54 SCAG and UCLA's CNK previously partnered on TOD-related projects, including an effort to develop data on parcels in proximity to transit services and an effort to identify areas where light industry uses could be converted to residential or mixed uses.
55 The effort to develop the H + T Index is described elsewhere in this report. See the CNT case study.
56 Envision Tomorrow software was built by Fregonese Associates. It is a geographic information systems (GIS) tool to support stakeholders in modeling and assessing land use scenarios. For more information, please see http://frego.com/projects/envisiontomorrow.html.
57 An initial project team that oversaw the development of the tool includes staff members from SCAG's Research, Analysis and Information Services Department.
58 For additional information on the infill estimation study, see http://planning.lacounty.gov/assets/upl/project/housing_2008-infill-study-phaseii.pdf.
59 LANI is a nonprofit organization dedicated to promoting community-driven neighborhood revitalization. More information on LANI and its projects is available at www.lani.org.
60 Available upon request from SCAG.
61 Available upon request from SCAG.
62 www.whitehouse.gov/sites/default/files/omb/assets/memoranda_2010/m10-06.pdf
63 Memorandum on Transparency and Open Government. www.whitehouse.gov/the_press_office/TransparencyandOpenGovernment/
64 See the Global Geospatial Magazine. “The Creative Destruction of GIS.” January 2010. Available at www.gisdevelopment.net/magazine/global/2010/january/82-Thecreative-destruction-of-GIS.htm.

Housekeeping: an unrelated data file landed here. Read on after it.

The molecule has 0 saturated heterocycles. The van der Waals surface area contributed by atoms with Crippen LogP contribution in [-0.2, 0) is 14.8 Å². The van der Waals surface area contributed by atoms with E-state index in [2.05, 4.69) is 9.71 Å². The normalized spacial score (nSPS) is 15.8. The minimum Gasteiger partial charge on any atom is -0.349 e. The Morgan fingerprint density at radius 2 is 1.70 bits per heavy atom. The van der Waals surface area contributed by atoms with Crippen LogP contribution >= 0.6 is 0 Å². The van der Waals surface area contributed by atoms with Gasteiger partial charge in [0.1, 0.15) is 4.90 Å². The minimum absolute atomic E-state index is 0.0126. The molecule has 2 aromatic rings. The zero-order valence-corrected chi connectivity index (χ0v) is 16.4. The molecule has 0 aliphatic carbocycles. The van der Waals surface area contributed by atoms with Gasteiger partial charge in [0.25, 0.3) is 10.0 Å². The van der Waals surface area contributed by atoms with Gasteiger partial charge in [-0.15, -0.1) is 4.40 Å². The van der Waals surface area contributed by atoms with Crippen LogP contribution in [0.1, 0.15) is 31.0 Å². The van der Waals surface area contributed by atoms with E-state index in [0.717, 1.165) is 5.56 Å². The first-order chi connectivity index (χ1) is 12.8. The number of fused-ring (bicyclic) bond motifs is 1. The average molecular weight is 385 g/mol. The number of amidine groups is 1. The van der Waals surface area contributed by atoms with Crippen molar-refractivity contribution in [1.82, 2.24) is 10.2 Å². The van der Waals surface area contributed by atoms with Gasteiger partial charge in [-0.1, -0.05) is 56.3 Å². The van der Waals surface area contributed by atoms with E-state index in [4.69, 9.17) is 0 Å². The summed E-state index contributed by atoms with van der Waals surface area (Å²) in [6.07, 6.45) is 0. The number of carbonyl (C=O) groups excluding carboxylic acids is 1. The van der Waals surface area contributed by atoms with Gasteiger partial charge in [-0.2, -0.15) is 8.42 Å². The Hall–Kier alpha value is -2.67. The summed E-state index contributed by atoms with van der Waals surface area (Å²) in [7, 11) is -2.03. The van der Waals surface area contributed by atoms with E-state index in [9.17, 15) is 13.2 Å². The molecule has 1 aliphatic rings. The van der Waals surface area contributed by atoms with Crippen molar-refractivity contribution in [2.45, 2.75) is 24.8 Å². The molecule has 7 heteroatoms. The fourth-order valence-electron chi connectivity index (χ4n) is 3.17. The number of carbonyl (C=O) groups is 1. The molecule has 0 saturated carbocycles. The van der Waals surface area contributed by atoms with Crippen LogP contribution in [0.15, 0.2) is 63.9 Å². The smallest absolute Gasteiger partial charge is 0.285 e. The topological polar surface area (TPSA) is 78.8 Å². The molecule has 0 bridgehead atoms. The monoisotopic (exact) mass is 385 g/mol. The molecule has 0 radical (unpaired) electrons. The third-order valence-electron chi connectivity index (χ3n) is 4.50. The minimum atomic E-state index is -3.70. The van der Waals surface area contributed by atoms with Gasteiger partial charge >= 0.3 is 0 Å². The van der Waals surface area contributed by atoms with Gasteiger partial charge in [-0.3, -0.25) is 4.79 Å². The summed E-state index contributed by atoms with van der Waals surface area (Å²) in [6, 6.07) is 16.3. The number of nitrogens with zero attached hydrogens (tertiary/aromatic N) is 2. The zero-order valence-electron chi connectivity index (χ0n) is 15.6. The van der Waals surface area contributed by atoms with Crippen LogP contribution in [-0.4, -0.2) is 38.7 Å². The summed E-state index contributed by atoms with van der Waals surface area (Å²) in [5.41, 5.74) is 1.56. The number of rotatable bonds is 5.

65 Scientific Research and Essay. “Future IT Trends for GIS/Spatial Information Management.” May 2010. Available at www.academicjournals.org/sre/PDF/pdf2010/18May/Wadembere%20and%20Ssewanyana.pdf.
66 “Traveler Information Systems and Wayfinding Technologies in Transit Systems.” Federal Transit Administration. November 2010. p 45. Also available at http://www.fta.dot.gov/assistance/research/research_8850.html.
67 See http://site.where.com/about/.
68 For more on an environmental case study of Zipcar that explores its use of spatial technologies, see http://ddoe.dc.gov/ddoe/cwp/view,a,1210,q,499698.asp.
69 http://ddoe.dc.gov/ddoe/cwp/view,a,1210,q,499698.asp.
70 See http://multivu.prnewswire.com/mnr/zipcar/38015/.
71 See www.capitalbikeshare.com/about.
72 See http://articles.chicagotribune.com/2010-08-27/classified/ct-home-0827-local-scene-20100827_1_fannie-mae-transit-front-seat.
73 See www.cts.umn.edu/access-study/about/index.html.
74 www.cts.umn.edu/Publications/ResearchReports/pdfdownload.pl?id=1426
75 See also CEO For Cities. “Walking the Walk: How Walkability Raises Home Values in U.S. Cities.” August 2009. http://blog.walkscore.com/wp-content/uploads/2009/08/WalkingTheWalk_CEOsforCities.pdf.
76 “LEED 2009 for Neighborhood Development Rating System.” U.S. Green Building Council, 2009, p 45.
77 “LEED 2009 for Neighborhood Development Rating System.” U.S. Green Building Council, 2009, p xi.
78 For more information see http://placeways.com/company/index.php.
79 For more information see www.orton.org/tools/community_viz.
80 Source: www.orton.org.